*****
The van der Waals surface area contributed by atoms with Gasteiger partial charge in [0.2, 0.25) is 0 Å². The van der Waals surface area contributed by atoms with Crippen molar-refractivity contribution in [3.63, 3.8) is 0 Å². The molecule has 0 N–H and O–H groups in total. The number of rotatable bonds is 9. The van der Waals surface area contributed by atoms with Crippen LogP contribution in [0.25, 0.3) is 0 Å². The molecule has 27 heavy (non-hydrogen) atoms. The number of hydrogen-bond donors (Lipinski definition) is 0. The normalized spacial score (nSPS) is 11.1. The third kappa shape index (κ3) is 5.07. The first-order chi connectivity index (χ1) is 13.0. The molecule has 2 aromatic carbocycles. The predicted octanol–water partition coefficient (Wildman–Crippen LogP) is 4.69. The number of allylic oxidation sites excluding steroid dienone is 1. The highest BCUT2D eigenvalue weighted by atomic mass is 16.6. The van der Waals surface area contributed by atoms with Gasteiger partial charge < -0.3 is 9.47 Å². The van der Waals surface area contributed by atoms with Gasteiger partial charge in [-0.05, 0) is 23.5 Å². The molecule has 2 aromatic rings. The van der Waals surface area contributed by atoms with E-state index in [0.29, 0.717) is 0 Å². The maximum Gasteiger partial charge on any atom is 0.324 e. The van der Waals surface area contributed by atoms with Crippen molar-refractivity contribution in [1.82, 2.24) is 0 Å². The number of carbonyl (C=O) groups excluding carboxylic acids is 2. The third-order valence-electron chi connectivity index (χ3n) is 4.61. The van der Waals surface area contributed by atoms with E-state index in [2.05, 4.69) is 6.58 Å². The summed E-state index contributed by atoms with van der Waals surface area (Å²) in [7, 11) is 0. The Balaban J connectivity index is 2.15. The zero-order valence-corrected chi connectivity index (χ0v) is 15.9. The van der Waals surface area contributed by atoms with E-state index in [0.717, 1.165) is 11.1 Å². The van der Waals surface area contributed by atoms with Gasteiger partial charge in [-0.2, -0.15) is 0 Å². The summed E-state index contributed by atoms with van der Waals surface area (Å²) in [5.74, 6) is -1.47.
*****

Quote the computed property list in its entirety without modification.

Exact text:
The van der Waals surface area contributed by atoms with Gasteiger partial charge in [0.2, 0.25) is 0 Å². The van der Waals surface area contributed by atoms with Crippen molar-refractivity contribution in [3.63, 3.8) is 0 Å². The molecule has 0 N–H and O–H groups in total. The number of rotatable bonds is 9. The van der Waals surface area contributed by atoms with Crippen LogP contribution in [0.25, 0.3) is 0 Å². The molecule has 27 heavy (non-hydrogen) atoms. The number of hydrogen-bond donors (Lipinski definition) is 0. The normalized spacial score (nSPS) is 11.1. The third kappa shape index (κ3) is 5.07. The first-order chi connectivity index (χ1) is 13.0. The molecule has 2 aromatic carbocycles. The predicted octanol–water partition coefficient (Wildman–Crippen LogP) is 4.69. The number of allylic oxidation sites excluding steroid dienone is 1. The highest BCUT2D eigenvalue weighted by atomic mass is 16.6. The van der Waals surface area contributed by atoms with Gasteiger partial charge < -0.3 is 9.47 Å². The van der Waals surface area contributed by atoms with Gasteiger partial charge in [-0.05, 0) is 23.5 Å². The molecule has 2 aromatic rings. The van der Waals surface area contributed by atoms with E-state index in [0.29, 0.717) is 0 Å². The maximum Gasteiger partial charge on any atom is 0.324 e. The van der Waals surface area contributed by atoms with Crippen molar-refractivity contribution in [1.82, 2.24) is 0 Å². The number of carbonyl (C=O) groups excluding carboxylic acids is 2. The third-order valence-electron chi connectivity index (χ3n) is 4.61. The van der Waals surface area contributed by atoms with E-state index in [2.05, 4.69) is 6.58 Å². The summed E-state index contributed by atoms with van der Waals surface area (Å²) in [7, 11) is 0. The Balaban J connectivity index is 2.15. The zero-order valence-corrected chi connectivity index (χ0v) is 15.9. The van der Waals surface area contributed by atoms with E-state index in [0.717, 1.165) is 11.1 Å². The van der Waals surface area contributed by atoms with Gasteiger partial charge in [-0.2, -0.15) is 0 Å². The summed E-state index contributed by atoms with van der Waals surface area (Å²) in [5.74, 6) is -1.47.